Clemson to complete $1 million upgrade of Palmetto HPC Cluster

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Amy Apon, center, stands with her team next to the Palmetto Cluster supercomputer.

A $1-million upgrade to Clemson University’s Palmetto Cluster is expected to help researchers quicken the pace of scientific discovery and technological innovation in a broad range of fields, from developing new medicines to creating advanced materials.

Currently, Palmetto is comprised of 2021 compute nodes (totalling 23072 CPU cores), and features:

  • 2021 compute nodes, totalling 23,072 cores
  • 386 nodes equipped with NVIDIA Tesla GPUs: 280 nodes with NVIDIA K20 GPUs (2 per node), 106 nodes with NVIDIA K40 GPUs (2 per node)

New hardware that could be in place as early as spring will add even more power to the Palmetto Cluster. Even before the upgrade, it rated eighth in the nation among academic supercomputers, according to the twice-annual TOP500 list of the world’s most powerful computers.

The upgrade is funded by the National Science Foundation and will support more than 370 faculty members and students who are working on a broad range of research topics with more than $14 million in funding.

Supercomputers are increasingly important because they allow researchers to solve complex, mathematically intensive problems in a relatively short period of time.

A problem that might take 10 days on a conventional computer could take a few minutes on a supercomputer,” said Amy Apon, chair of the Division of Computer Science in the School of Computing.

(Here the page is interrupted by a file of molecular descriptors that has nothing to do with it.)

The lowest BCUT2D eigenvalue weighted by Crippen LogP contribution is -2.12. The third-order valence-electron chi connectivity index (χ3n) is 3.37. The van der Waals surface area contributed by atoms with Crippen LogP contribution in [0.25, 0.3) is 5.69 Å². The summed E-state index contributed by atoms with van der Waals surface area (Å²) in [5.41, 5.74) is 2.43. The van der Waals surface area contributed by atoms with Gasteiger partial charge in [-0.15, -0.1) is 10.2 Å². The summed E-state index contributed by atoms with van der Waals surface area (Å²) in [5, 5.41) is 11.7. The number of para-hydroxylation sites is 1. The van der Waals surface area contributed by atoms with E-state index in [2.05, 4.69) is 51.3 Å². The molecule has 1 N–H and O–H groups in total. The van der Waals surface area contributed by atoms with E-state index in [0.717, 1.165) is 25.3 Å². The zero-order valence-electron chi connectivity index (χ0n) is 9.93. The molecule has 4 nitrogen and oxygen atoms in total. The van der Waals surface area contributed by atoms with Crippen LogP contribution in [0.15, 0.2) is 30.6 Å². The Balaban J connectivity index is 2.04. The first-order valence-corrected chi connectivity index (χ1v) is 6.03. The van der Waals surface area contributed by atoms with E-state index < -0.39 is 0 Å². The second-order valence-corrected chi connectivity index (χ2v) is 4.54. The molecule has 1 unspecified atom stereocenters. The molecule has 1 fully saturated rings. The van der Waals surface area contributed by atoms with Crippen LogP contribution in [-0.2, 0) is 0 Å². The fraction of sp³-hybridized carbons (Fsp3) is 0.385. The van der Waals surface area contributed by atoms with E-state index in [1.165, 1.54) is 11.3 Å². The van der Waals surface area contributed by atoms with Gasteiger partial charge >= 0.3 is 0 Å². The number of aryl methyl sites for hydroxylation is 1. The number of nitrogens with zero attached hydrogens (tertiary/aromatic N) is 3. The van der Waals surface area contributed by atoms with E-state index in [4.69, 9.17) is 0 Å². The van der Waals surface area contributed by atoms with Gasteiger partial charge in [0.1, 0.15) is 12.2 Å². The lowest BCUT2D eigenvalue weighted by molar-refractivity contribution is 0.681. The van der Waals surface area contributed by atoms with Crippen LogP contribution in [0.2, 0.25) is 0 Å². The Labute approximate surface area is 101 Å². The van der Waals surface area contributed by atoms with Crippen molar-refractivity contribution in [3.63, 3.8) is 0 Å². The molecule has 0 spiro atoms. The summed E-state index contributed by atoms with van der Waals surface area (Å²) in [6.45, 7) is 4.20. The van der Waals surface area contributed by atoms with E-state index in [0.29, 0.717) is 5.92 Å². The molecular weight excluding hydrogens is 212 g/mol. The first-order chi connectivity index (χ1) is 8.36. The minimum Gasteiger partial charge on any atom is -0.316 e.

Apon played a leading role in securing the funding for the Palmetto Cluster’s upgrade, serving as principal investigator on the grant. It’s the second $1 million grant in five years that Apon has helped Clemson land through the National Science Foundation’s Major Research Instrumentation Program.

Clemson has a history of providing high-performance computing resources,” she said. “We’ve been doing this now for more than a decade, but these resources are expensive and have to be renewed every three to five years. It is time for a refresh.

“This most recent grant provides Clemson the resources it needs to continue offering the high-performance computing on which our researchers have come to depend.”

Researchers plan to use the upgrade to strengthen relationships with industry and broaden collaborations in the state, including one with Claflin University. The upgrade will also enhance the development of new curricula in computational and data-enabled science and engineering.


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